Demystifying Bread Baking

One of those people is Shannon Hall, a stay-at-home mom of three in Cincinnati who says she’s always been fascinated but intimidated by the number of steps it takes to produce a loaf of bread. But when schools closed, she says she “longed for a bit of comfort for myself and my children,” and decided to take Broberg-Moffitt up on his offer. 

“He gave me a simple bread recipe to follow” from King Arthur Flour, Hall says, one that the company claims is the “easiest loaf of bread you’ll ever bake.” She read and re-read the directions, checked back in with Broberg-Moffitt several times for moral and practical support, then “followed the recipe diligently.” When it didn’t turn out the way she’d hoped, she vowed never to bake again. She’s since reconsidered, though. She’s waiting for a rolling pin she ordered to arrive in the mail and gearing up to try a simpler baking task: homemade biscuits, the thought of which, she says, “makes me smile.”

Broberg-Moffitt, too, derives happiness from his exchanges with Hall and other bakers he’s coached, many of whom follow up with him after their initial efforts to show him what they’ve accomplished on their own. “I know people enjoy getting a personal response rather than Googling a question,” he says, but “I also enjoy trying to be a positive, encouraging presence. I’m a caregiver, so my needs are being met when I can fulfill that role.”

Where does he turn when he’s the one needing inspiration? The King Arthur Flour website, Divas Can Cook, and Sally’s Baking Addiction.

Pizzas and Pitas

Ehab Bander, a tech designer in San Francisco, has taken baking classes a couple of times but put off testing his new-found knowledge, in part because baking still seemed like “a bit of a mystery: If you do one step wrong you’ll mess it up. I definitely had fear,” he says. When coronavirus led to the closing of local bakeries and forced him, his wife and their twin 8-year-old daughters to stay home, he found “the flour in the pantry was just staring at me.” 

Rather than simply staring back, Bander put the flour to use, making pizza dough. “It was a great way to share something with my kids, and we didn’t have to [go out] at a time when we need to be hunkering down for safety,” he says. His impulse has been to turn to YouTube for guidance, which he’s been scouring for a pita recipe to spark memories of his childhood in Lebanon. And gearing up to whip up a sourdough starter for the first time (thanks to the national dearth of yeast), he’s thinking of signing up for an Instagram class to “make sure I don’t mess it up.”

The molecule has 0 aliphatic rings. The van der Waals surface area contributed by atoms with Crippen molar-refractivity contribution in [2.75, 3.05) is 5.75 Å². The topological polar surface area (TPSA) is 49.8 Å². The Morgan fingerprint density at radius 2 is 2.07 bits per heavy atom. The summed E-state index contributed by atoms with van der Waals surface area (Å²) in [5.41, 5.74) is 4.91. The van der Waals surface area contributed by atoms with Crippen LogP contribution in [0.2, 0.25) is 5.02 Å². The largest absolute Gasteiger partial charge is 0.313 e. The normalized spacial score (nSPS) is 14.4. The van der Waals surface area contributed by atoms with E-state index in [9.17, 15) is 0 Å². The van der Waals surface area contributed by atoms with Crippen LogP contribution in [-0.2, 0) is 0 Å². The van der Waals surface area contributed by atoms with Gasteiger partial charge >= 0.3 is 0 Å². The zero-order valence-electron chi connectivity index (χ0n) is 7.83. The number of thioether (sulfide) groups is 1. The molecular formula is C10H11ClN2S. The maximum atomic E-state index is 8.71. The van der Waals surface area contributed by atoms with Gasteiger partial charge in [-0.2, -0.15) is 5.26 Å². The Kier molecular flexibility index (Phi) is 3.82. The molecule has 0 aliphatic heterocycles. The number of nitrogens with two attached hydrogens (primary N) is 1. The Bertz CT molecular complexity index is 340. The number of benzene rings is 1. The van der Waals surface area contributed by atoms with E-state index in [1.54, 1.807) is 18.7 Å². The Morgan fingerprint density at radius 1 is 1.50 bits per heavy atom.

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Der Tod des Empedokles/The Death of Empedocles (1987) – Danièle Huillet, Jean-Marie Straub



The tragedy of the death of Empedocles, legislator in Ancient Greece.


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Nonprofit Teaches Seed Saving To Restore Farmers’ Food Sovereignty – Food Tank



Global Seed Savers is working with smallholder farmers in the Philippines to restore food sovereignty. The international nonprofit provides farmers with resources and education to preserve the indigenous practice of seed saving. “We focus on sovereignty, not simply food security,” Sherry Manning, Founder and Executive Director of Global Seed Savers tells Food Tank.

According to Manning, sovereignty addresses a farmer’s right to decide how they cultivate their crops and with whom they conduct their business. “If food security is about the consumer, food sovereignty puts the focus on the [needs] of the producers,” Manning tells Food Tank.

Since 2015, the organization has conducted over 5,000 hours of training programs for more than 3,000 farmers on how to propagate, store, and sell regionally adapted seeds. Global Seed Savers has also established four community owned and operated seed libraries in the Province of Benguet, a region in the Northern Philippines. These libraries offer smallholder farmers access to a wide variety of locally produced, regionally adapted seeds.

“Seeds are the foundation of our food system,” Manning tells Food Tank. By saving seeds from the best crops season after season, farmers can build a diverse supply that is adapted to the environmental conditions of their region. Especially in the Philippines, it is vital that farmers strengthen their resilience to the impacts of severe weather and other natural disasters. The archipelago ranked first among 172 countries for climate change-related risk in the 2019 Global Peace Index.

In 2018, Typhoon Mangkhut tested Global Seed Savers’ model for improving farmers’ resilience to climate catastrophe. The destructive storm swept through the region with Category 5-level winds, 40-foot waves, and torrential rain. Although farmland across the Province of Benguet was severely impacted, seed saving helped many farming families recover quickly. “Thanks to our founding seed library, just days after the storm…our farmers were all able to access seeds and begin replanting right away,” Manning tells Food Tank. 

Reducing farmers’ dependence on multinational corporations for seeds is also imperative to the survival of indigenous crop varieties, according to Manning.  “Across the world, industrialized agriculture…[is] monopolizing the industry,” says Manning. With nearly one third of the Philippines’ total land area dedicated to cash crops, production of local staples falls short, according to a 2018 report by the U.N. Food and Agriculture Organization. 

For Manning, seed saving is as much about preserving farmers’ heritage as it is about their livelihoods. “We cannot separate culture and identity from the art, act, and love of growing food,” says Manning. “Seed Saving is an essential piece of this knowledge and in order to build a resilient food system in these ever-changing times we have to return to this indigenous wisdom.”

Manning says there is still much work ahead for the grassroots movement of seed saving. The nonprofit is now focusing on expanding seed saving education programs to the Province of Cebu in the Southern Philippines. “We are slowly, one farmer, and one community at a time, building our own collective future that is rooted in the land, in the soil, and in the seed.”

Photo courtesy of Sherry Manning, Founder and Executive Director of Global Seed Savers